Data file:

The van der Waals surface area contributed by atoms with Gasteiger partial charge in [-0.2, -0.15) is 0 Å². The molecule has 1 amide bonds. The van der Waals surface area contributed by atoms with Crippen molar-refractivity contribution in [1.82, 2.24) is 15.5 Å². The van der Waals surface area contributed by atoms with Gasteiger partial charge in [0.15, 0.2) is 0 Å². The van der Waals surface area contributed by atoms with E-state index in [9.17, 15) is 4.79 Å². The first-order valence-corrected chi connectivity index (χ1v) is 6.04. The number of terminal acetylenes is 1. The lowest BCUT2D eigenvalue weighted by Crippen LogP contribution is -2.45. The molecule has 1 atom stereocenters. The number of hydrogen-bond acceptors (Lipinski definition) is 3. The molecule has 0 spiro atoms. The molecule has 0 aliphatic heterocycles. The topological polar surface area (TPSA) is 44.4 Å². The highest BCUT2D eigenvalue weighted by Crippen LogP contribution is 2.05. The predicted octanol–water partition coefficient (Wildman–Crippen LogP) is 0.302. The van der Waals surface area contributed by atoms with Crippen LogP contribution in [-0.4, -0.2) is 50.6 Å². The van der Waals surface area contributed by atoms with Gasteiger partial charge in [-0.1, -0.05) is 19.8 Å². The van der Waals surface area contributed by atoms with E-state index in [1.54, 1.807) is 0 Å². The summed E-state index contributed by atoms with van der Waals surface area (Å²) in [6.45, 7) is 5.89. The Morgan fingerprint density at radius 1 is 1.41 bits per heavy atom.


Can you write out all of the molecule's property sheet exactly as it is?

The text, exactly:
The van der Waals surface area contributed by atoms with Gasteiger partial charge in [-0.2, -0.15) is 0 Å². The molecule has 1 amide bonds. The van der Waals surface area contributed by atoms with Crippen molar-refractivity contribution in [1.82, 2.24) is 15.5 Å². The van der Waals surface area contributed by atoms with Gasteiger partial charge in [0.15, 0.2) is 0 Å². The van der Waals surface area contributed by atoms with E-state index in [9.17, 15) is 4.79 Å². The first-order valence-corrected chi connectivity index (χ1v) is 6.04. The number of terminal acetylenes is 1. The lowest BCUT2D eigenvalue weighted by Crippen LogP contribution is -2.45. The molecule has 1 atom stereocenters. The number of hydrogen-bond acceptors (Lipinski definition) is 3. The molecule has 0 spiro atoms. The molecule has 0 aliphatic heterocycles. The topological polar surface area (TPSA) is 44.4 Å². The highest BCUT2D eigenvalue weighted by Crippen LogP contribution is 2.05. The predicted octanol–water partition coefficient (Wildman–Crippen LogP) is 0.302. The van der Waals surface area contributed by atoms with Crippen LogP contribution in [-0.4, -0.2) is 50.6 Å². The van der Waals surface area contributed by atoms with Gasteiger partial charge in [-0.1, -0.05) is 19.8 Å². The van der Waals surface area contributed by atoms with E-state index in [1.54, 1.807) is 0 Å². The summed E-state index contributed by atoms with van der Waals surface area (Å²) in [6.45, 7) is 5.89. The Morgan fingerprint density at radius 1 is 1.41 bits per heavy atom.